So here we are. Standing on the doorstep of the M40’s 50th birthday party. A birthday party that questions the relevance of this half century old force multiplier. There are possible replacements knocking on the door. Knight’s Armament Company’s various SR25 platform rifles including the M110 Semiautomatic Sniper System (SASS) are giving the M40 a run for its money, boasting accuracy of ½ MOA using M118LR ammunition. This is effectively the same accuracy to be expected from an M40A3 or A5 using this ammo. Many of KAC’s rifles weigh less than their bolt action counterparts with less overall length. Looking at the specs on paper, the question is a no brainer; the Knight’s rifle is a suitable replacement. A superior, more versatile rifle in a smaller package. Another competitor is the FN MK20 SSR, which for all practical purposes is the SCAR Heavy in a DMR/sniper rifle configuration and weighs in at just over 10 pounds without an optic.

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Despite competition from other semiauto platforms, the USMC’s M40 Sniper Rifle remains a supremely accurate rifle. The author’s own M40A3 has regularly achieved five-shot groups with .375-.400 MOA results using 168-grain match ammo.

So why has the Marine Corps not called for a direct replacement to their aging bolt-action rifle? As with any political decision, I am sure many factors come into play. I would like to think that it has something to do with their ethos that every Marine is a rifleman. The M40 is a rifleman’s rifle. While 800m is the official effective range of the M40, it is easily used at distances up to 1000m, and shots significantly farther have been made. My own M40A3 regularly fires five-shot groups with .375-.400 MOA results using 168-grain match ammo. There is something about lying behind the 15-pound rifle that brings it to life like it has a story to tell. There is a certain calming effect of working the action by hand that makes the shooter one with the rifle. If the rifle could talk, I imagine it would tell its shooter to be patient, take a breath, relax, and only then to send the round.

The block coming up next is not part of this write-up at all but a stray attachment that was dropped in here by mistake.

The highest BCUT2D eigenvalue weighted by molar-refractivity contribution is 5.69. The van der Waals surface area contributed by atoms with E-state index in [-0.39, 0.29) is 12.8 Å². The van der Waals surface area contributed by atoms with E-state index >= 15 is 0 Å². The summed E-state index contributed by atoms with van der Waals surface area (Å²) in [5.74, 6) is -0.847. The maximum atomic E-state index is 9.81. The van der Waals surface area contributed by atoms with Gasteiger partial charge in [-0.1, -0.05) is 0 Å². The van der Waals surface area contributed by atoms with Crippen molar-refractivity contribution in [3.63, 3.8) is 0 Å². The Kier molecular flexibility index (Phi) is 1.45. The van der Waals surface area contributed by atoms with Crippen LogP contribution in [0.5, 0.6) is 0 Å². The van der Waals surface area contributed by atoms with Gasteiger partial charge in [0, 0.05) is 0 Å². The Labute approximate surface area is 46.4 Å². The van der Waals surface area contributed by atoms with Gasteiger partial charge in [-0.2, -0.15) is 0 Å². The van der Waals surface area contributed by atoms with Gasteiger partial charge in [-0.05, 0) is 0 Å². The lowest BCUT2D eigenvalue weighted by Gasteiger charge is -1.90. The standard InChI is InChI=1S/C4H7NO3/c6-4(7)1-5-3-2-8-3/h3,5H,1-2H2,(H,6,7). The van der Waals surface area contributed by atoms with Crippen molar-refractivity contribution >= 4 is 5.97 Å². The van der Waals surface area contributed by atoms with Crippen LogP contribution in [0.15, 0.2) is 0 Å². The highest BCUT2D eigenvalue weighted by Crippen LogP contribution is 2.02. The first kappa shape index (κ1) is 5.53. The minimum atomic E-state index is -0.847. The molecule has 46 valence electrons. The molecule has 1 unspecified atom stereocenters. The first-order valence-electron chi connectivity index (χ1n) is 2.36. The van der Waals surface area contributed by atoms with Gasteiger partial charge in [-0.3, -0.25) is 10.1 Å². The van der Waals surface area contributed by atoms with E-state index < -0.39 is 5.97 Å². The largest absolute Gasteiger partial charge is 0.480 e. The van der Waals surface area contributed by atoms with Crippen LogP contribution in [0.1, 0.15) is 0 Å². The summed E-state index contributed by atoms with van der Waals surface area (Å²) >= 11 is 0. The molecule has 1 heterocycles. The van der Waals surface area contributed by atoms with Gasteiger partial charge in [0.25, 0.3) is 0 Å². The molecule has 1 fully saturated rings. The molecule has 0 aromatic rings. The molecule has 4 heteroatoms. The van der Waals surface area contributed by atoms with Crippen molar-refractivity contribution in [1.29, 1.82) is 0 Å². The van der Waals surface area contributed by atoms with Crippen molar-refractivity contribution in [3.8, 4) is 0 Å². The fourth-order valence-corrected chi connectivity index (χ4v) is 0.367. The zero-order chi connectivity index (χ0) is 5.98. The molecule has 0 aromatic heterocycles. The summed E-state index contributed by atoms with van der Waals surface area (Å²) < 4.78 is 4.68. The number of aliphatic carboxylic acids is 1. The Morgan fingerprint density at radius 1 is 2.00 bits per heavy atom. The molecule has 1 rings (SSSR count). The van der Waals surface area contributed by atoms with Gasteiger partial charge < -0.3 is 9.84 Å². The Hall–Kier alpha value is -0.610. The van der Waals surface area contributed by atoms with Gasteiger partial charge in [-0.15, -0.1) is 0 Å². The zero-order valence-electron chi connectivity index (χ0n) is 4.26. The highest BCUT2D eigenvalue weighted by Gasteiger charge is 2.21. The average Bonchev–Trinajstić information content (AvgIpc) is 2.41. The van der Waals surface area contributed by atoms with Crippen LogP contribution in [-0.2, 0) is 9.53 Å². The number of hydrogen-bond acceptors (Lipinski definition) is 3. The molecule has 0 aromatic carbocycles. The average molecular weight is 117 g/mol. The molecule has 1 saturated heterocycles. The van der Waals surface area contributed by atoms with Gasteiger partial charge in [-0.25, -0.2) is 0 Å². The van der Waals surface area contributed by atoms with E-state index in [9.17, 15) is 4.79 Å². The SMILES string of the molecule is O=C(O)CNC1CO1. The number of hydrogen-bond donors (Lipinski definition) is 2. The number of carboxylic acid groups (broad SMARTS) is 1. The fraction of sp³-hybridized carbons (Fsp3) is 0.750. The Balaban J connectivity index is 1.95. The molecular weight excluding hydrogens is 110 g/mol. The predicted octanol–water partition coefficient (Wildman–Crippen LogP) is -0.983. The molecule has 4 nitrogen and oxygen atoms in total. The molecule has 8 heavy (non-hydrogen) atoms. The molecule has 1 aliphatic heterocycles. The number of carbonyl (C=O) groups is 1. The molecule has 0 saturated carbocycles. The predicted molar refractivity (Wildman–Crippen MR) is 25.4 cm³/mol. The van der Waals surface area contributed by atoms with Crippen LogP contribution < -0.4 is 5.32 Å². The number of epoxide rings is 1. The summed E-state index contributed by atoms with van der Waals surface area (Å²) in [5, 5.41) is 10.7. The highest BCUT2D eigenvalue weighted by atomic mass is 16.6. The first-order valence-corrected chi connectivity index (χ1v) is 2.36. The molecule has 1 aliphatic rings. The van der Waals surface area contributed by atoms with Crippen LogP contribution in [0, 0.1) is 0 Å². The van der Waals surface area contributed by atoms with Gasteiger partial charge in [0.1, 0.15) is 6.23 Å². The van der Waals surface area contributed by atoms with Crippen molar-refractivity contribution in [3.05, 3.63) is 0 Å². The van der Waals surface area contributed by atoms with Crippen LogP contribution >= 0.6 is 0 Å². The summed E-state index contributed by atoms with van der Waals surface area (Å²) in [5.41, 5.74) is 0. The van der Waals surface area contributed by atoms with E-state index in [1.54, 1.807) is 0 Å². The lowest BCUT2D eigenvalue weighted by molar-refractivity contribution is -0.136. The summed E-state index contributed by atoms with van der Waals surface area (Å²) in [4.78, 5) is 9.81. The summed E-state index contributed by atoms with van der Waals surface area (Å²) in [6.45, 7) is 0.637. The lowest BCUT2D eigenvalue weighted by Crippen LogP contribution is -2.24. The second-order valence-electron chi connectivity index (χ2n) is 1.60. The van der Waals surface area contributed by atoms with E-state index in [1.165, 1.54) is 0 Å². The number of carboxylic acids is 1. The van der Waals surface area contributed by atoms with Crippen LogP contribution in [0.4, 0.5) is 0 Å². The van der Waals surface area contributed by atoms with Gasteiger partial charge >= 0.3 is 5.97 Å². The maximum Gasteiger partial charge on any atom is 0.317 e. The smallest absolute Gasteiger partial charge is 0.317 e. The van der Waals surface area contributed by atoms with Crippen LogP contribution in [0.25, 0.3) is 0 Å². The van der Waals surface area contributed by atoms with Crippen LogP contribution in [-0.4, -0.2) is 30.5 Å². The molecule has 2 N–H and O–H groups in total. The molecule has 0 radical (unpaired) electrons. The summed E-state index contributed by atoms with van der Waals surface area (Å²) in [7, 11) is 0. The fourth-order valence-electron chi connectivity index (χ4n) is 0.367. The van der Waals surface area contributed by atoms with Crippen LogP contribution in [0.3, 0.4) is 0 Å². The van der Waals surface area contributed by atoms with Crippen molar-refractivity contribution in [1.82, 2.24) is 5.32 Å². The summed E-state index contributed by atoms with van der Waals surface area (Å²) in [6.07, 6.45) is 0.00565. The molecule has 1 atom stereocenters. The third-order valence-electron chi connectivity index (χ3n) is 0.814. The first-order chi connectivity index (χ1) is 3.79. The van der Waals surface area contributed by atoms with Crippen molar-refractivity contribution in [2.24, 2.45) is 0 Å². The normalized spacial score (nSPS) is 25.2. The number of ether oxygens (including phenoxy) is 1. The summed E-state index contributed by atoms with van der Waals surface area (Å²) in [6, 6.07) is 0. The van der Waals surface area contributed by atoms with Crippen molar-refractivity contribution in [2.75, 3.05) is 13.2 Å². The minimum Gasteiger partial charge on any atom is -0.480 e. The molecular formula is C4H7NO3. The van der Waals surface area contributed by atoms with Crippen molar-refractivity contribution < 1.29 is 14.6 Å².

Maybe I am a hopeless romantic stuck in the past, a dinosaur destined to be left behind. That is certainly possible. The science is stacked against the M40. The Knight’s M110 is showing equal or greater muzzle velocities out of a shorter barrel. The M110 allows for faster follow up shots when life or death means hundredths of a second. The modern battlefield often does not require a ghillie suit or daylong crawls to infiltrate enemy territory, nor does it require a bolt-action rifle. The face of warfare has changed and so has the equipment. Only time will tell if we are in the last days of the M40 platform as the primary Marine Corps sniper rifle. My primary concern is not the technological aspects of the available platforms, but the corresponding psychological effect on the Marine sniper community. The M40 has long been a badge of honor for the Marine Scout Snipers. Its limited magazine capacity, manually cycled action and uncompromising performance even in the world’s most inhospitable environments have always silently spoken the words “one shot, one kill.” For almost 50 years, it has been the symbol of the ultimate Marine Rifleman.